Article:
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No constructive dismissal where employer acts with reasonable and proper cause

Makbool Javaid

The implied term of mutual trust and confidence is defined in Malik and another v Bank of Credit & Commerce International: “The employer must not, without reasonable and proper cause, conduct itself in a manner calculated and likely to destroy or seriously damage the relationship of trust and confidence between employer and employee”. A breach of that term may give rise to constructive dismissal, but both elements of the ‘test’ must be met for a claim to succeed, as Sharfudeen v  T J Morris Ltd t/a Home Bargains shows.

Sharfudeen (S) sought a transfer as a manager to a new store. There were four other applicants, including three external candidates. The employer applied a selection process created for promotions rather than transfers.  S performed badly and was unsuccessful.  An external candidate, who achieved the highest score, was offered the position.  S’s grievance was rejected, he resigned and claimed constructive dismissal on the basis that the rejection of his grievance was a fundamental breach of the implied term of trust and confidence.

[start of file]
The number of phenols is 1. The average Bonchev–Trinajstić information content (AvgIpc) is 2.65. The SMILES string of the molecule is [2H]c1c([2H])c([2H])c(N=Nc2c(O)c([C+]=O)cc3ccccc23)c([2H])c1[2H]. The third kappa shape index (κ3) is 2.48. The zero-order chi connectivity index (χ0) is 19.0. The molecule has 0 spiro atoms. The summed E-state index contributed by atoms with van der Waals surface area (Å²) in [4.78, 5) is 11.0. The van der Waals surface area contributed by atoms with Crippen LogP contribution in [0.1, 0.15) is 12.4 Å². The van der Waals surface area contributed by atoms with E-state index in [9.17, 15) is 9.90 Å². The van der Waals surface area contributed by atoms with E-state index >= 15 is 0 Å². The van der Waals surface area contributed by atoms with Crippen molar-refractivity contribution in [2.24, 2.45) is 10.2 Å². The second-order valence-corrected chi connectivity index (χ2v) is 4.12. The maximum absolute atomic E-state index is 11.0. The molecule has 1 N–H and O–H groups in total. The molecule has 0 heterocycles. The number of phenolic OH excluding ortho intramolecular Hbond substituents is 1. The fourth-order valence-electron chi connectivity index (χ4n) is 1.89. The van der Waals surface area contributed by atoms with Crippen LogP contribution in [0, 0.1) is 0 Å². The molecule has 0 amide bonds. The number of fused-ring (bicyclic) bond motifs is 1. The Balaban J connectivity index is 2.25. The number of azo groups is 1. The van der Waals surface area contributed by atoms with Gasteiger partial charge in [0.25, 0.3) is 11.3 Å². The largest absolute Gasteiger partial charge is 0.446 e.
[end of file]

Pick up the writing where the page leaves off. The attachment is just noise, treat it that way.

The ET rejected the claim. The ET accepted that the selection process used by the employer should not have applied to lateral transfers. But the position had been advertised and had attracted four other applicants. An objective method had to be devised for selecting the best candidate. The employer’s actions may well have destroyed S’s trust and confidence in his employer. However, the employer had reasonable and proper cause both for the decision in relation the new store appointment and to reject S’s grievance. S appealed.

The EAT rejected the appeal. The ET had properly applied the Malik ‘test’. It had recognised that an employee’s loss of trust and confidence in their employer is not the only question to be addressed. The other question is whether the employer had conducted itself in the way that it had without reasonable and proper cause. This question must be answered objectively and the ET was satisfied that the employer had acted with reasonable and proper cause in adopting the selection method concerned. The ET had not, as S argued, applied a range of reasonable responses test.

This update provides summary information and comment on the subject areas covered. Where employment tribunal and appellate court cases are reported, the information does not set out all of the facts, the legal arguments presented and the judgments made in every aspect of the case. Click on the links to access full details. If no link is provided, contact us for more information.  Employment law is subject to constant change either by statute or by interpretation by the courts. While every care has been taken in compiling this information, SM&B cannot be held responsible for any errors or omissions. Specialist legal advice must be taken on any legal issues that may arise before embarking upon any formal course of action.